Eau Claire's Tires along the Yellowstone Trail
In Wisconsin, United States
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The Yellowstone Trail went by the huge factories of the Gillette Tire Company, and likely many of the cars on the trail were equipped with Eau Claire made tires. To follow the Yellowstone Trail in Eau Claire, follow Highway J and then Western Avenue from Lake Hallie to Birch Street, turn south on Putnum street, then west to Madison Street,which turns into Cameron Street.
At the coordinates above, you will find the Internationl Harvestor Warehouse building, now converted into apartments. The entire complex here is now known as Banbury Place, but from 1917 to 1991 it was the economic backbone of Eau Claire as a tire manufacturer.
The rubber tire manufacturing plant was founded in 1916 by R.B. Gillette as the Gillette Safety Tire Company. It was sold in 1940 to the United States Rubber Company, later Uniroyal Inc. In 1942 the facility was sold to the United States government and converted to the manufacture of small caliber ammunition. In 1944 U.S. Rubber reconverted the plant back to synthetic rubber tire production. The Eau Claire plant closed in 1991, following the purchase of Uniroyal Goodrich by Michelin et Cie.
On May 23, 1917, the company produced its first experimental tire. After one year the plant was expanded to a capacity of 500 tires and 500 tubes per day, and its name was changed to Gillette Tire Company.
During the late 1920s, Gillette continued to increase its output, which peaked at 19,000 tires and 14,000 inner tubes daily, with 1,600 workers. The company also experimented with new manufacturing methods, such as water cure processing for inner tubes, and products, such as pneumatic tractor tires.
In 1931, United States Rubber Company purchased a substantial interest in Gillette as part of an effort to obtain a greater share of the automobile tire market. In 1930 U.S. Rubber had signed a contract to supply 90% of the tires sold by Montgomery Ward under its own brand name and the Gillette factory was strategically placed to service Ward's needs in the Midwest. U.S. Rubber was also a major supplier of tires to automobile manufacturers. After 1931, it was said to be the world's largest supplier of original equipment tires by virtue of its contracts with the General Motors Corporation.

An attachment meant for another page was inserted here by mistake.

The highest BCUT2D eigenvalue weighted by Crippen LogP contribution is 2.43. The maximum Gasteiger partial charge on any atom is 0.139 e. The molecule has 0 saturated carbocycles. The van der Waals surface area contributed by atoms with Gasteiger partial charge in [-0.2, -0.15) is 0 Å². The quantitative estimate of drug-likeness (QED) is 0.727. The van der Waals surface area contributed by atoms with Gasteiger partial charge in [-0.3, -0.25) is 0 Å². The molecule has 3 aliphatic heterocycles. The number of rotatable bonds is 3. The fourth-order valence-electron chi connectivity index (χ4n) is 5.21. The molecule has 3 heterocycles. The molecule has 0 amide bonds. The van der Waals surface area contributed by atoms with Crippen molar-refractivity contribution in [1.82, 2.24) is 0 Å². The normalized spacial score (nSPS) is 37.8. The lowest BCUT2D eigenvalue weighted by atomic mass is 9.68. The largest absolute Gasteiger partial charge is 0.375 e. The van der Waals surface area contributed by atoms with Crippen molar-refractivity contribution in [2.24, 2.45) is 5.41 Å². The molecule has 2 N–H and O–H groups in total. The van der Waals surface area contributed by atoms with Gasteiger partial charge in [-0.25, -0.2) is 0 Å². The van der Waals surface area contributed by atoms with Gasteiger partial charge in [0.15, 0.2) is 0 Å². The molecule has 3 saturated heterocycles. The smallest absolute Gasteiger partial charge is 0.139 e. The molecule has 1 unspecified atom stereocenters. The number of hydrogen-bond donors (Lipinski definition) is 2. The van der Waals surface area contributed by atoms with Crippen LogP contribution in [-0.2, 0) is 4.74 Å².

U.S. Rubber did not acquire controlling interest in Gillette until 1940. Even then, the plant retained the Gillette name and the "bear for wear trademark" for another decade, and continued to turn out Gillette brand products along with Ward, Atlas, and U.S. Rubber's brand, U.S. Royal. After the formal takeover, U.S. Rubber implemented a program to expand and modernize the Eau Claire factory. Employment was increased to 2,600 workers and tire production capacity restored to pre-depression levels of 9,000 to 11,000 units per day.
More information about tire manufacture in Eau Claire can be found by visiting the Chippewa Valley Museum in Carson Park, which has an exhibit on tire manufacture. You can also read more at this web site:
After visting the now closed tire factory, find the final cache at a nearby park, near the Dells Pond shore, at:
A = 4
B = The last digit of the year the first tire was made here - 3
C = The second digit in the Banbury Place Building Number of what is now the International Harvestor Apartments
D = The third digit of the street address of the International Harvestor building
E = The first digit digit in the Banbury Place Building Number of what is now the International Harvestor Apartments
F = The number of large rusted eyelets in the north wall, above the second story windows of the building
(No hints available.)
Last Updated: on 12/19/2013 6:04:35 PM (UTC-08:00) Pacific Time (US & Canada) (2:04 AM GMT)
Coordinates are in the WGS84 datum